By many accounts, it is thought that President Biden would like to renominate Powell, striving for continuity in such a key economic policy position at a delicate point in the economic cycle. Powell’s broad bipartisan support – despite key progressive opposition like Warren’s – is another attraction. Bloomberg has reported that Treasury Secretary Janet Yellen, the Fed Chair preceding Powell, is supportive of his renomination. Does Biden heed the powerful Senator Warren, or his top economic policymaker Yellen
Other potential nominees who could wind up being nominated if Powell were not to go forward include current Governor Lael Brainard, the only Democrat on the Board. She was considered by Biden for the Treasury Secretary role, which ultimately went to Yellen. She has served on the Board since 2014, was nominated by Obama, and previously worked in key posts in the executive branch under Obama (Under Secretary for International Affairs), as well as under President Clinton in various advisory roles in the White House. A potential Brainard nomination could be a very close vote in the full Senate, with most Republicans likely to oppose.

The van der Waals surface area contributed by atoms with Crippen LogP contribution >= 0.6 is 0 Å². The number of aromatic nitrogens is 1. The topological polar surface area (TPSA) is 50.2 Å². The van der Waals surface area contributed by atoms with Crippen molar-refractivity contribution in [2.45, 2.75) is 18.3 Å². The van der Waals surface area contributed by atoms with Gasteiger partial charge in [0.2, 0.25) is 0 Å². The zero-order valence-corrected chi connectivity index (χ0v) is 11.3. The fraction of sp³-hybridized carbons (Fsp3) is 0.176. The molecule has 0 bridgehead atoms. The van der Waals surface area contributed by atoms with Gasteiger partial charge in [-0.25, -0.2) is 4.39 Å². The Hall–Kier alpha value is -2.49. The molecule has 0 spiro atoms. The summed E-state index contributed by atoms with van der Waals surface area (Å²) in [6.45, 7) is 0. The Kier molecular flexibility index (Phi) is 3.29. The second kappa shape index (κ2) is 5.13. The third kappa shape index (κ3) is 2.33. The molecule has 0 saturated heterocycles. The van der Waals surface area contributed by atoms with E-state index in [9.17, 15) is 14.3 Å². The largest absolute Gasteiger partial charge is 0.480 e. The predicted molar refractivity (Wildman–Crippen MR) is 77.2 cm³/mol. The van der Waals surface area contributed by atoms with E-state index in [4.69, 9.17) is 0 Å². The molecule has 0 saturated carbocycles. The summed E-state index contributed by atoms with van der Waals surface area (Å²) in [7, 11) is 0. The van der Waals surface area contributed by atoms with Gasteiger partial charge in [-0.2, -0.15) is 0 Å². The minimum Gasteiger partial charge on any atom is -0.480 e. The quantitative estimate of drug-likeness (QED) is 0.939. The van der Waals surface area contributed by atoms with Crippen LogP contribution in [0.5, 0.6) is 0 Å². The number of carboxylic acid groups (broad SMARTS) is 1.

Raphael Bostic, the current president of the Atlanta Fed, is another potential nominee to the Board. He is widely respected for his leadership of the regional Fed bank and his views on monetary policy are well-regarded among mainstream economists. He is also the only African American and openly gay member of the Federal Open Market Committee. Another potential pick if Biden were to go in another direction would be Roger Ferguson, a former vice chair of the Fed, who is most recently on the Board of Directors of Alphabet, the parent company of Google.
In addition to the Chair and three other Board of Governors’ positions (see Figure 4), two vacancies in the regional Fed banks have suddenly become open. Eric Rosengren (former president of the Boston Fed) and Robert Kaplan (former president of the Dallas Fed) have come under criticism for personal securities transactions they made during the pandemic, which although compliant with ethics rules in each bank, have come to be seen as black marks on the Federal Reserve System’s public standing.